Everyone was so excited 3 months ago when the announcement was made by senior management that they were going to open a training department. The company has been growing and it will continue to grow and the decision was made that training should be a focus going forward.
So what has happened in the past 3 months?
- Maybe they hired someone that was a facilitator (trainer) and made them a manager.
- Maybe they have posted a job and are looking for a training manager
- Maybe they are knee deep in strategizing the purpose and goals of the training function before the seek to find a manager
- Maybe they delegated this to an overtasked manager or HR person, neither of which knows much about the learning function, and there it sits.
Sadly, only one of these options would be a good use of the past 90 days, that being setting strategy and goals. Yet for a majority of companies that come up with the realization they need a training function, one of the other options is probably where this project is sitting.
In my first book, The Training Physical: Diagnose, Treat and Cure your Training Department, I go into some detail on how to fix a poorly run training function. Yet for readers without a training function, it is also a clear roadmap as to how to setup a function that will return on investment.
I stress that the company should have in writing a clear sense of purpose for training. Why do you want it? What is the purpose? What are the goals in 6 months and the first year? Knowing the answers prepare you to interview people that can make it happen. Maybe a current trainer could be hired to manage the function, but if they can’t tell you how they will address these goals or push back on incorrect perceptions then they are not ready.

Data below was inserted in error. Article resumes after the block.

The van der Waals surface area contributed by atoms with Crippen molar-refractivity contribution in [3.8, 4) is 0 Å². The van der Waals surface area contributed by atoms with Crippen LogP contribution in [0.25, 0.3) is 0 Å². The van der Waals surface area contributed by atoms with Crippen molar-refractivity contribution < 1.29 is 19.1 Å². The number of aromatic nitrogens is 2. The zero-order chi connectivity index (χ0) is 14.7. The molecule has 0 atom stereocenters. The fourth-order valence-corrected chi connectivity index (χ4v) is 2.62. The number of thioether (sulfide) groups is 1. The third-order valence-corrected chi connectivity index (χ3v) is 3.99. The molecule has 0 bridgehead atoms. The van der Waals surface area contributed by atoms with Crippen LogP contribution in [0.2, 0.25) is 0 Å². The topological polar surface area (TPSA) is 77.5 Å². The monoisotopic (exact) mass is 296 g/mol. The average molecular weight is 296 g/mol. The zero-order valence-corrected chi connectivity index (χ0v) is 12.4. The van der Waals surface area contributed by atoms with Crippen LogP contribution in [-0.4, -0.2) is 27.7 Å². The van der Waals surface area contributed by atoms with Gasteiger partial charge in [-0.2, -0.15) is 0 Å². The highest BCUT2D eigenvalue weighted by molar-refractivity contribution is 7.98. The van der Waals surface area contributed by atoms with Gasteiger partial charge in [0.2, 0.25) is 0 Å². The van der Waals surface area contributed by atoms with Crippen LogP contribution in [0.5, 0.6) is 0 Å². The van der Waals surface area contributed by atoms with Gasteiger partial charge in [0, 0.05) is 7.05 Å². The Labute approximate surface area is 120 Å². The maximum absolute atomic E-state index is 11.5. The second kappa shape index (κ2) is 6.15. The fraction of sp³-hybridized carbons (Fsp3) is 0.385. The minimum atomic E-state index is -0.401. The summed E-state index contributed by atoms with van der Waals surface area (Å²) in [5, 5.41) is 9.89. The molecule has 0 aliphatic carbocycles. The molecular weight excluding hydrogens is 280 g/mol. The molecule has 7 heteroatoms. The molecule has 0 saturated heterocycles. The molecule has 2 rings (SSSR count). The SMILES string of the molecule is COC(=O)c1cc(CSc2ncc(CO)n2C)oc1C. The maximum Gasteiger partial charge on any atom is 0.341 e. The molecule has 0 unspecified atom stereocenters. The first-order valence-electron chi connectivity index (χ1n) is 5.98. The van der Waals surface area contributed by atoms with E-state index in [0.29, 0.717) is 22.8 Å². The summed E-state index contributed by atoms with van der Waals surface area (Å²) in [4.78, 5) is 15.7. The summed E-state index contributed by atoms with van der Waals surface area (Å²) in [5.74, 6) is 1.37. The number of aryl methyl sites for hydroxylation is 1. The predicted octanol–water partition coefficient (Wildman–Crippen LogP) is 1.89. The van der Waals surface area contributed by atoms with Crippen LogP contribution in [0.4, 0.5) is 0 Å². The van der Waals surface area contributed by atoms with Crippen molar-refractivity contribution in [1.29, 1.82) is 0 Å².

In my second book, Pointless Training: The Consequences of Inadequate Training Strategies, I begin by saying that no company sets out to create Pointless Training programs or a Pointless Training Department, ON PURPOSE. Yet it happens all the time because the wrong strategies are implemented.
If you have delegated the implantation of a new training department to the wrong person, they will hire the wrong people to manage it. Often it is assumed that the HR function should be able to house a training department, sadly many HR Managers never studied Adult Learning Principles and are clueless to the components of a functional training department.
So what do you do if you have been the lucky one assigned the roll out of a new training department? Simply, get help from someone who has done it before successfully. Consultants can be your best resource, and you pay only for the work you contract.
- Maybe you need help setting strategy and the consultant facilitates those conversations.
- Maybe you need help designing a first year training plan and goals.
- Maybe you need help interviewing finalists that say they can implement your plans, and you need someone to see through the jargon into whether a skill set exists.
So if a year from now you would like the employees of your organization to be cheering their new training department versus saying that our training is pointless, build it correctly in the first place. It is so much easier than to fix it later. www.TheTrainingPhysical.com